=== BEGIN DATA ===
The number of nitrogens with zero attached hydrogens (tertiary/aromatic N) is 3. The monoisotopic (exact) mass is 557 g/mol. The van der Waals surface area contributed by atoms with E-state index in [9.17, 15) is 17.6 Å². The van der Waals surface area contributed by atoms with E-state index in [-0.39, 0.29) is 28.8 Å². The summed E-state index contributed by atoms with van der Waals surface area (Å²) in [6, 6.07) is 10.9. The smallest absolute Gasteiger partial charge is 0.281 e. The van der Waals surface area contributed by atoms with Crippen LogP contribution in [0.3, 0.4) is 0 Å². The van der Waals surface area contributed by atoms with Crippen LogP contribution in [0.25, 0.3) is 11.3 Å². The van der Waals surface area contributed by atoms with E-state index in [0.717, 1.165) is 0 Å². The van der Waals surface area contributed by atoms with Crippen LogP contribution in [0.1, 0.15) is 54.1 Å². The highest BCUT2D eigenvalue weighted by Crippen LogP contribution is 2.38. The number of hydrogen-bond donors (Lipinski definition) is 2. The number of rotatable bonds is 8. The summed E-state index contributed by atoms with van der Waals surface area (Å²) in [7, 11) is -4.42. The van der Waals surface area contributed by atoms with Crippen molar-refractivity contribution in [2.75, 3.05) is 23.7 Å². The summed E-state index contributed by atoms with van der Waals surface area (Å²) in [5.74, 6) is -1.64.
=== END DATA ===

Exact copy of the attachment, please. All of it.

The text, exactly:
The number of nitrogens with zero attached hydrogens (tertiary/aromatic N) is 3. The monoisotopic (exact) mass is 557 g/mol. The van der Waals surface area contributed by atoms with E-state index in [9.17, 15) is 17.6 Å². The van der Waals surface area contributed by atoms with E-state index in [-0.39, 0.29) is 28.8 Å². The summed E-state index contributed by atoms with van der Waals surface area (Å²) in [6, 6.07) is 10.9. The smallest absolute Gasteiger partial charge is 0.281 e. The van der Waals surface area contributed by atoms with Crippen LogP contribution in [0.3, 0.4) is 0 Å². The van der Waals surface area contributed by atoms with Crippen LogP contribution in [0.25, 0.3) is 11.3 Å². The van der Waals surface area contributed by atoms with E-state index in [0.717, 1.165) is 0 Å². The van der Waals surface area contributed by atoms with Crippen LogP contribution in [0.1, 0.15) is 54.1 Å². The highest BCUT2D eigenvalue weighted by Crippen LogP contribution is 2.38. The number of hydrogen-bond donors (Lipinski definition) is 2. The number of rotatable bonds is 8. The summed E-state index contributed by atoms with van der Waals surface area (Å²) in [7, 11) is -4.42. The van der Waals surface area contributed by atoms with Crippen molar-refractivity contribution in [2.75, 3.05) is 23.7 Å². The summed E-state index contributed by atoms with van der Waals surface area (Å²) in [5.74, 6) is -1.64.